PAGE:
Some Load Shedding Basics

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Some Load Shedding Basics

Jean Genet, the controversial French novelist wrote, “A man must dream a long time in order to act with grandeur, and dreaming is nursed in darkness.”

With recent pronouncements suggesting that load shedding will be a part of our lives for at least the next two years, it appears that we may have much time for dreaming – hopefully we will all be able to “act with grandeur” when supply levels are restored!

In the meantime, many questions and issues have arisen in respect of how load shedding affects our lives and those of our clients. We would like to take this opportunity to shed some light (!) on the issues:

Security

Security systems in most homes rely on electricity for power. In the absence of an electrical supply, electric fences become totally ineffective and alarm systems default to battery backup. The problem is that even fully charged and functional batteries have a limited lifespan and in the event of lengthy outages end up providing no protection. Of course, most batteries are operating at less than full capacity and may fail earlier than expected. We thus urge everyone with alarms to check their batteries regularly.

In addition, you should also make sure that your home is secured by physical means. Security gates, windows and unprotected doors should be closed so that the building is secure (while ensuring that there is adequate ventilation!)

Power Surges

When power is restored following an outage, there may be a surge that can damage appliances and electronic goods. This can result in great cost and inconvenience. Here, we urge everyone to install proper surge protection on their distribution boards. These are inexpensive, typically costing a few hundred rand. They should be installed by a qualified electrician. If you don’t have surge protection, unplug all your appliances and devices to protect them from the possible surge when the power comes back on.

Fire Hazard

Power outages can indirectly also increase the level of fire hazard in the home. These could arise from numerous sources, such as using candles, petrol and generators, paraffin or gas for illumination and cooking. We suggest that battery powered illumination be the first choice. Gas for cooking is the best choice as long as all manufacturer directions are followed. If you have a generator it should be professionally installed and fuel managed according to instructions. Importantly, if your generator is simply back-supplying into your distribution board via a socket, you will be breaching municipal by-laws and this could create issues in the event of a claim. It is also important that a fire extinguisher be at hand at all times.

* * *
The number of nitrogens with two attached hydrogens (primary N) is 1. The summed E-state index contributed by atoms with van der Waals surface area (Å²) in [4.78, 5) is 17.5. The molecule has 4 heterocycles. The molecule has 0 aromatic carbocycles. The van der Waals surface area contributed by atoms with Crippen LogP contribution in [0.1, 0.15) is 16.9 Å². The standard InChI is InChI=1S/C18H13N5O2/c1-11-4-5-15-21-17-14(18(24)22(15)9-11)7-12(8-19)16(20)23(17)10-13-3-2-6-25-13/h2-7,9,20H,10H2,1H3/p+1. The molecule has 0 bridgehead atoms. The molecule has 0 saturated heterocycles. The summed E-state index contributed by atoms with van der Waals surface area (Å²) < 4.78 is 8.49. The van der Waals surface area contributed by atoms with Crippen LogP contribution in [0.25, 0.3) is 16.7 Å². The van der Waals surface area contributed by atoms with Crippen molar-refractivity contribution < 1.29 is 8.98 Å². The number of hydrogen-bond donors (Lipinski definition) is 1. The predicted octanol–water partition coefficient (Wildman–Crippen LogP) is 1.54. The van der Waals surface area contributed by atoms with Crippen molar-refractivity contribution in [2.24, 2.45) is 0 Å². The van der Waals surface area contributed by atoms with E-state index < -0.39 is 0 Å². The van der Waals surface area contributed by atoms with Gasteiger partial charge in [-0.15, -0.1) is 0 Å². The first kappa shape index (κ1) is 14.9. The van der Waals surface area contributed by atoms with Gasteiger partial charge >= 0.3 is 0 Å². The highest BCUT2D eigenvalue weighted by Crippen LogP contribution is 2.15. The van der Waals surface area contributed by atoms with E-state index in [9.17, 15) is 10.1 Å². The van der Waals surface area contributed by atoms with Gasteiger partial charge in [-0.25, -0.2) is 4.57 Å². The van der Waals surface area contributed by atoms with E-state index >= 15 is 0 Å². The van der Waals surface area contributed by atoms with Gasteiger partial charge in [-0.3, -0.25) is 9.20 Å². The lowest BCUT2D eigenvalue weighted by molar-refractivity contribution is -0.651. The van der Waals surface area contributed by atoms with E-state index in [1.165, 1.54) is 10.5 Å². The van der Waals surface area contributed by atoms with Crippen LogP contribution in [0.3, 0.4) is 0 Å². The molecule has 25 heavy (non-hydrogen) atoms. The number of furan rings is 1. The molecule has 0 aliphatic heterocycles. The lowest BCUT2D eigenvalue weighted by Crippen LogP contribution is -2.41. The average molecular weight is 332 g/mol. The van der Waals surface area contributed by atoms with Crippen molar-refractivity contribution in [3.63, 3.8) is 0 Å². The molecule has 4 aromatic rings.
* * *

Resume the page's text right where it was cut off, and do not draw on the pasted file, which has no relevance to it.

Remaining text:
General Hints for personal safety and comfort

  • Make sure that you are aware of scheduled outage times but plan for all eventualities.
  • LED lanterns offer great battery life and can illuminate an entire room quite effectively. Keep these in places where the family will be together as well as having torches in easy to reach places for immediate light.
  • Install solar powered light in the garden to provide illumination should you have to exit the building.
  • Make sure you know how to use your automatic gates and doors in the absence of an electrical supply. You don’t want to leave your car on the street.
  • Ensure that cell phones are charged at all times. If you are lucky enough to have ipads or other tablet devices, keep these charged too – having a distraction for the kids can help a lot. If you      can’t live without television, you might want to consider a DSTV “drifta” or “walka”. You should also think about getting relatively inexpensive backup power-packs for all of your devices.
  • Have books and games available. Power outages can end up being great family quality time.
  • Keep ice in your freezer and have a cooler box near. You should avoid opening your fridge more than once or twice.
  • If you go out to  eat, be extra vigilant when returning home. Ideally ask your security service to accompany you